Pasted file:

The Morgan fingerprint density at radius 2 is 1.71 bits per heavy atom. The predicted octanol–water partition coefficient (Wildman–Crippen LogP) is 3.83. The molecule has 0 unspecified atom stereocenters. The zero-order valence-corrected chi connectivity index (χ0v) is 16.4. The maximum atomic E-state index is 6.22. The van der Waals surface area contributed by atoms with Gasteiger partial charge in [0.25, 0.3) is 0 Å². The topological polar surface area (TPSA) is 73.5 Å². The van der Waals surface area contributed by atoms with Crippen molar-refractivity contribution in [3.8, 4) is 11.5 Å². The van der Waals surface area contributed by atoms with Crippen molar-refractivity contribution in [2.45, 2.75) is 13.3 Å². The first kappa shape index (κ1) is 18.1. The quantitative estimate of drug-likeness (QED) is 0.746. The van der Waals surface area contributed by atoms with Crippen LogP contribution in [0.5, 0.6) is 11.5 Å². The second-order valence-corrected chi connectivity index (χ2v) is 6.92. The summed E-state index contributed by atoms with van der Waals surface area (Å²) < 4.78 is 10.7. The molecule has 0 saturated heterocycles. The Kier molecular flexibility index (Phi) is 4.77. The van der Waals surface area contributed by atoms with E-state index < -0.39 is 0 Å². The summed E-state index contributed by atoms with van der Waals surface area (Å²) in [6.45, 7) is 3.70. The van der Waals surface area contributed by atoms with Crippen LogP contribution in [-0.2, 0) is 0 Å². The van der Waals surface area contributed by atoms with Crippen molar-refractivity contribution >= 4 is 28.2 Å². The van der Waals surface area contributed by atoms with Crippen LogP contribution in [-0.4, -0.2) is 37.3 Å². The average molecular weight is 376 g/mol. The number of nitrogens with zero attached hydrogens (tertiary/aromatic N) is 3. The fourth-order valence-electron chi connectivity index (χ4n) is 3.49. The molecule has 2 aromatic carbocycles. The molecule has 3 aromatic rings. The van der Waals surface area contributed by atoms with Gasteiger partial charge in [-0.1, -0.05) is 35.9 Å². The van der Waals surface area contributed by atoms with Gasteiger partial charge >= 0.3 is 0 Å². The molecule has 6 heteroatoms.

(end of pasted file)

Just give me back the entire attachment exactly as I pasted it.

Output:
The Morgan fingerprint density at radius 2 is 1.71 bits per heavy atom. The predicted octanol–water partition coefficient (Wildman–Crippen LogP) is 3.83. The molecule has 0 unspecified atom stereocenters. The zero-order valence-corrected chi connectivity index (χ0v) is 16.4. The maximum atomic E-state index is 6.22. The van der Waals surface area contributed by atoms with Gasteiger partial charge in [0.25, 0.3) is 0 Å². The topological polar surface area (TPSA) is 73.5 Å². The van der Waals surface area contributed by atoms with Crippen molar-refractivity contribution in [3.8, 4) is 11.5 Å². The van der Waals surface area contributed by atoms with Crippen molar-refractivity contribution in [2.45, 2.75) is 13.3 Å². The first kappa shape index (κ1) is 18.1. The quantitative estimate of drug-likeness (QED) is 0.746. The van der Waals surface area contributed by atoms with Crippen LogP contribution in [0.5, 0.6) is 11.5 Å². The second-order valence-corrected chi connectivity index (χ2v) is 6.92. The summed E-state index contributed by atoms with van der Waals surface area (Å²) < 4.78 is 10.7. The molecule has 0 saturated heterocycles. The Kier molecular flexibility index (Phi) is 4.77. The van der Waals surface area contributed by atoms with E-state index < -0.39 is 0 Å². The summed E-state index contributed by atoms with van der Waals surface area (Å²) in [6.45, 7) is 3.70. The van der Waals surface area contributed by atoms with Crippen LogP contribution in [-0.2, 0) is 0 Å². The van der Waals surface area contributed by atoms with Crippen molar-refractivity contribution >= 4 is 28.2 Å². The van der Waals surface area contributed by atoms with Crippen LogP contribution in [-0.4, -0.2) is 37.3 Å². The average molecular weight is 376 g/mol. The number of nitrogens with zero attached hydrogens (tertiary/aromatic N) is 3. The fourth-order valence-electron chi connectivity index (χ4n) is 3.49. The molecule has 2 aromatic carbocycles. The molecule has 3 aromatic rings. The van der Waals surface area contributed by atoms with Gasteiger partial charge in [-0.1, -0.05) is 35.9 Å². The van der Waals surface area contributed by atoms with Gasteiger partial charge >= 0.3 is 0 Å². The molecule has 6 heteroatoms.